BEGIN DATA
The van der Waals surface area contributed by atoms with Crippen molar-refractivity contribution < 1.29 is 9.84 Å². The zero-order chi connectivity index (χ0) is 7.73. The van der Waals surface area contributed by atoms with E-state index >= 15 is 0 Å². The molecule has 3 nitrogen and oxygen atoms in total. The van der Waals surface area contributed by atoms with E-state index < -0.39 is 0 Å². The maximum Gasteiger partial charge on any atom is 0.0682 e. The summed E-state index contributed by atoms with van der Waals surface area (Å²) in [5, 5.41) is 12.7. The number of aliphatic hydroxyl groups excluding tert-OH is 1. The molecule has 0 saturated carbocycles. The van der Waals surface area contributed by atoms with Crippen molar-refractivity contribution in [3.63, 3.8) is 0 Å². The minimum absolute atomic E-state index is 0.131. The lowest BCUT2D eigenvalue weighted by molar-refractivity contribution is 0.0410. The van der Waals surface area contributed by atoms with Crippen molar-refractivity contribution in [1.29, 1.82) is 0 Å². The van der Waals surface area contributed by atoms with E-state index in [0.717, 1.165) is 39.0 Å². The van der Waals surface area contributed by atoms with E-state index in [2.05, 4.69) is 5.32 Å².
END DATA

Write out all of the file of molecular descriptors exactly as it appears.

The van der Waals surface area contributed by atoms with Crippen molar-refractivity contribution < 1.29 is 9.84 Å². The zero-order chi connectivity index (χ0) is 7.73. The van der Waals surface area contributed by atoms with E-state index >= 15 is 0 Å². The molecule has 3 nitrogen and oxygen atoms in total. The van der Waals surface area contributed by atoms with E-state index < -0.39 is 0 Å². The maximum Gasteiger partial charge on any atom is 0.0682 e. The summed E-state index contributed by atoms with van der Waals surface area (Å²) in [5, 5.41) is 12.7. The number of aliphatic hydroxyl groups excluding tert-OH is 1. The molecule has 0 saturated carbocycles. The van der Waals surface area contributed by atoms with Crippen molar-refractivity contribution in [3.63, 3.8) is 0 Å². The minimum absolute atomic E-state index is 0.131. The lowest BCUT2D eigenvalue weighted by molar-refractivity contribution is 0.0410. The van der Waals surface area contributed by atoms with Crippen molar-refractivity contribution in [1.29, 1.82) is 0 Å². The van der Waals surface area contributed by atoms with E-state index in [0.717, 1.165) is 39.0 Å². The van der Waals surface area contributed by atoms with E-state index in [2.05, 4.69) is 5.32 Å².